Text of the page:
Though Chinese students continue to learn remotely, the closeness they share with their American classmates remains stronger than ever. Despite a global pandemic and 12-hour time difference, students like Angie Sanchez and Kanjun “Lilac” Xu still communicate regularly via email, text, video chats and social media.

The two made their first virtual connection in early 2020, when Xu was matched with Sanchez through the international ambassador program. They exchanged experiences relating to Chinese and American culture and education, and Xu was excited to learn Sanchez was also an interior design major.

“When I first met Angie, I hadn’t attended class at Brenau yet, so I learned a lot from her about interior design courses and how they differ from those in China,” Xu says. “She is very friendly and nice, and we still communicate. She is a very good friend of mine, and I am really happy to have met her.”

Sanchez, who is from Lawrenceville, Georgia, says Xu always makes a huge effort to reach out to her when she has questions about assignments or American culture. “Food is a popular topic,” Sanchez says. During one exchange, Sanchez shared photos of her home and dog. Sanchez laughs when recalling her friend’s response — “Oh, what a beautiful home” — because, really, Xu just wanted to talk about the dog.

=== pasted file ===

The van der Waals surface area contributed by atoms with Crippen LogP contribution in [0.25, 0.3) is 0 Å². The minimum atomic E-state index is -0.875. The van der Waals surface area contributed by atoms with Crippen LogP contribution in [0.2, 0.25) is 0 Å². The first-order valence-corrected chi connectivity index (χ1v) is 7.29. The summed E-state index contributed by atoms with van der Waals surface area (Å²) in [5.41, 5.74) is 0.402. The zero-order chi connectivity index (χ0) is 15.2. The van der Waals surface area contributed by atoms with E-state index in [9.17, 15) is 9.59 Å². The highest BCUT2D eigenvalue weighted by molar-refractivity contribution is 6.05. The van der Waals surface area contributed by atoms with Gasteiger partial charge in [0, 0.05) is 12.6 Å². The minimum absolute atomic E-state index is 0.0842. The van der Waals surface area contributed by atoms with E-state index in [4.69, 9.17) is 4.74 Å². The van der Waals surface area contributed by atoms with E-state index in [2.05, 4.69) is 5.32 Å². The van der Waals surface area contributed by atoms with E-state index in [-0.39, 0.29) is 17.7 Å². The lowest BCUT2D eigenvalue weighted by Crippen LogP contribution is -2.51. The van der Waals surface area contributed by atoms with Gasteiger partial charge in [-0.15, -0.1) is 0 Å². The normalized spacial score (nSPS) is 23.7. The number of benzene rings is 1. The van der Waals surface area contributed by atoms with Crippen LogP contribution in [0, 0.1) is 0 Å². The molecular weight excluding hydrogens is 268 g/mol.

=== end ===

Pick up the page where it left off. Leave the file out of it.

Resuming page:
“That was very nice,” Sanchez says. “She really liked getting to see a little bit more of me and my personality aside from just being an ambassador or classmate.”

Just as Brenau’s American students have stayed in touch with their overseas classmates, the interior design faculty has taken steps as well as to ensure Chinese students are fully supported while learning remotely.

Kleeman shares recorded lectures along with audio transcriptions so the Chinese students can easily translate the text, and a weekly supplemental class in the master’s program recaps lectures and provides an opportunity for students to workshop future projects. Also, students have been allowed to make recordings of presentations instead of sharing them live, giving them more time to translate what they want to say and fully get across all their ideas.

“Sometimes, students struggle a little bit with the language, just because they’re not fully immersed in it anymore,” Kleeman says. “Some of the students really made the most of the opportunity with these very nice presentations and hit on all the points.”

Xu says she appreciates the efforts Kleeman, Sanchez and others have made to support her and her Chinese classmates as they continue to learn remotely.

“I am really grateful for the friendly, warm and kind professors and friends at Brenau,” she says. “I can’t wait to see them again.”

Aisa Goforth, a senior interior design major and Brenau student international ambassador from Norcross, Georgia, says having classmates from different cultural backgrounds has made her a better student. (AJ Reynolds/Brenau University)